10. Cold smoked marlin We bought it on Rarotonga from a guy that prepares it within an old fridge, self made. It tastes like heaven, better than any other smoked fish I have eaten before. If you do have the chance to get on,
buy as many you can get.
1. Stay away from too commercial attractions Lagoon cruises are available by several providers, but the private, smaller ones offer by far more for less money than the bigger boats. The smaller boats also have the possibility to reach more remote destinations for snorkeling. And due to their higher speed you can enjoy more instead of traveling
2. Stay away from hotels and accommodations that have a bad rating. on the vacation rating sites like Tripadvisor, etc.. There are also some really dirty accommodations available. Check the ratings a dn book accordingly. Mainly they are all good but there are some black sheep in a herd of white sheep.
3. Go out on the reef and the lagoon without shoes On the cook islands there are many stone fish. A lot of people are lucky walking around bare foot but the devil never sleeps and you can hurt yourself pretty serious. That can go even to death.
4. Don’t swim at the channels Aitutaki and also Rarotonga have channels that connect the inner lagoon with the outer sea. Yes its nice there, you will see tons of fish and most probably also the bigger ones. But when the tides are changing there is a extreme strong current. From time to time some people drown swimming at such spots.
5. Don’t go for self catering If you are not a big family you will not safe a lot. The supermarkets, If you want to call them like that, are ultra ultra expensive. Literally the food you cook on your own is not much cheaper than the one in the restaurant. And the supermarkets are empty like nothing I have seen before.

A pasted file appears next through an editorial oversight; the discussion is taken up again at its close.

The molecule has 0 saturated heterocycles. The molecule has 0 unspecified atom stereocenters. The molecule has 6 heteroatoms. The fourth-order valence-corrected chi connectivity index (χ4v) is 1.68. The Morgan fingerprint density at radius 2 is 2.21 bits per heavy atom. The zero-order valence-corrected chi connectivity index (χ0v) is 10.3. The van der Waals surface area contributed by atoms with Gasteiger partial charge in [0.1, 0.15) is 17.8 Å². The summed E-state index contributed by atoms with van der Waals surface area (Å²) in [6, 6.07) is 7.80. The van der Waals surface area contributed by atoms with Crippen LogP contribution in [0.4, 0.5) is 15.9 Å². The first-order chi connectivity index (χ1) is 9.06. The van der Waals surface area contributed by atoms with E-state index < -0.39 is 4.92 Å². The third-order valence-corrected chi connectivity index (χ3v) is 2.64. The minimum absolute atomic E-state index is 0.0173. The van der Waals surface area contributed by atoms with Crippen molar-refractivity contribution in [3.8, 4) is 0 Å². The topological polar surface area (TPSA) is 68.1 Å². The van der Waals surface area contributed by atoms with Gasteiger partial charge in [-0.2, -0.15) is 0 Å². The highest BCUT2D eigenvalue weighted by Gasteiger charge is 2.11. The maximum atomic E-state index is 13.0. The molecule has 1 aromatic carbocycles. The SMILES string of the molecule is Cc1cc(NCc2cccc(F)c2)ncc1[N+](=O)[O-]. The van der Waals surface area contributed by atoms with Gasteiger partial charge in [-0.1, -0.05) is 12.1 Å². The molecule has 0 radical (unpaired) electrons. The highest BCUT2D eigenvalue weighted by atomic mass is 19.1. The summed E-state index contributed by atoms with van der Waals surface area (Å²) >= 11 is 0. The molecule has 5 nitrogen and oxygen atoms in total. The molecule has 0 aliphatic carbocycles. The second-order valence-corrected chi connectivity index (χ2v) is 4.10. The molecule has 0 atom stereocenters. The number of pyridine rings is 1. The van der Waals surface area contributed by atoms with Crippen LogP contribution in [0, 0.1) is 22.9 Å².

6. Don’t eat fish you caught yourself Never eat fish you caught yourself. You might know from Ciguatera, the fish poison. It is a toxin that originally produced by dinoflagellates that adheres to coral, algae and seaweed, where they are eaten by fish. In this way the toxins move up the food chain and end up on your table. It is very dangerous!! You really need to know which fish you can eat and which fish you should not eat. The islanders know.
7. Don’t forget your mosquito repellant The mosquitos are a pain in the ass and not every repellant works. Try different products and have them in good stock with you, otherwise you will be sucked out at night.
Ich habe deinen Bericht über Aitutaki verschlungen. Danke dafür. Bin selber Österreicher und Fliegenfischer, aber in letzter Zeit nur mässig aktiv.
Werde wohl auf den Cooks auch eher nicht fischen ;-)
Deine Bilder haben mich inspiriert. hab mir eine Anfänger SRK besorgt (Nickon 5300 mit einem längeren Objektiv (bis 105).
Darf ich dich fragen, ob Du einen Tipp bezüglich einer bestimmten Unterkunft hast? Gibt es als Fotografie-Anfänger einen Tipp, den Du mir geben könntest, auf was sollte ich besonders achten?
Ich hoffe, etwas vom geräucherten Marlin abzubekommen, das wäre schon mal super.
Schöne Grüsse aus Vorarlberg,
So ganz kann ich dir nicht folgen. Wo würdest du eine Unterkunft suchen? Ich selber halte mich immer noch für einen Fotografieanfänger aber einen Tip kann ich dir geben. Rausgehen und alles ausprobieren. Nutze verschiedene Blickwinkel und nutze Sonnenlicht und Farben. Mir haben diverse Bücher sehr viel geholfen.